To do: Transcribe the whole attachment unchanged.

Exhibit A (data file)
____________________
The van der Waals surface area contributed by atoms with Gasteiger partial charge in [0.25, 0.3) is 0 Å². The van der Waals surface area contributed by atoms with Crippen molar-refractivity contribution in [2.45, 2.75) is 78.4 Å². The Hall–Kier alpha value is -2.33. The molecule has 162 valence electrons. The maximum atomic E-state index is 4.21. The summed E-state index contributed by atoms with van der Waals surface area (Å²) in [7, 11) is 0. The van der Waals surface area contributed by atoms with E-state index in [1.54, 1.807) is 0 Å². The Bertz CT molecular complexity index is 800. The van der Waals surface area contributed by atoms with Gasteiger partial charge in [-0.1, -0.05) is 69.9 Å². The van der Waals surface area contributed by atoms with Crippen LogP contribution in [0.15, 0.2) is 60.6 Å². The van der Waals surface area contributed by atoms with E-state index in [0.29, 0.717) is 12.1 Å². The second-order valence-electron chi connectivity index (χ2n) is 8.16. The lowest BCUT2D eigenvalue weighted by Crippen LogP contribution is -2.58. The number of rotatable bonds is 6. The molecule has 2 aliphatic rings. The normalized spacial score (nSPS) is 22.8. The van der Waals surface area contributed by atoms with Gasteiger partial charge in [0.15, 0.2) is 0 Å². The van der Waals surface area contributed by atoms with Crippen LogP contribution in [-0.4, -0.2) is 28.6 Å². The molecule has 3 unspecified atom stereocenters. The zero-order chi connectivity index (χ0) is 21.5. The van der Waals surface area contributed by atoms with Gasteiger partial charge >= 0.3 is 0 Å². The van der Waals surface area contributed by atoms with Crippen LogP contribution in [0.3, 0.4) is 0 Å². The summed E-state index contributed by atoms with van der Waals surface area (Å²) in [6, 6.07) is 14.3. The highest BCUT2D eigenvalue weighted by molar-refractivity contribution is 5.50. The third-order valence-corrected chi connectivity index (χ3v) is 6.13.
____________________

The van der Waals surface area contributed by atoms with Gasteiger partial charge in [0.25, 0.3) is 0 Å². The van der Waals surface area contributed by atoms with Crippen molar-refractivity contribution in [2.45, 2.75) is 78.4 Å². The Hall–Kier alpha value is -2.33. The molecule has 162 valence electrons. The maximum atomic E-state index is 4.21. The summed E-state index contributed by atoms with van der Waals surface area (Å²) in [7, 11) is 0. The van der Waals surface area contributed by atoms with E-state index in [1.54, 1.807) is 0 Å². The Bertz CT molecular complexity index is 800. The van der Waals surface area contributed by atoms with Gasteiger partial charge in [-0.1, -0.05) is 69.9 Å². The van der Waals surface area contributed by atoms with Crippen LogP contribution in [0.15, 0.2) is 60.6 Å². The van der Waals surface area contributed by atoms with E-state index in [0.29, 0.717) is 12.1 Å². The second-order valence-electron chi connectivity index (χ2n) is 8.16. The lowest BCUT2D eigenvalue weighted by Crippen LogP contribution is -2.58. The number of rotatable bonds is 6. The molecule has 2 aliphatic rings. The normalized spacial score (nSPS) is 22.8. The van der Waals surface area contributed by atoms with Gasteiger partial charge in [0.15, 0.2) is 0 Å². The van der Waals surface area contributed by atoms with Crippen LogP contribution in [-0.4, -0.2) is 28.6 Å². The molecule has 3 unspecified atom stereocenters. The zero-order chi connectivity index (χ0) is 21.5. The van der Waals surface area contributed by atoms with Gasteiger partial charge >= 0.3 is 0 Å². The van der Waals surface area contributed by atoms with Crippen LogP contribution in [0.3, 0.4) is 0 Å². The summed E-state index contributed by atoms with van der Waals surface area (Å²) in [6, 6.07) is 14.3. The highest BCUT2D eigenvalue weighted by molar-refractivity contribution is 5.50. The third-order valence-corrected chi connectivity index (χ3v) is 6.13.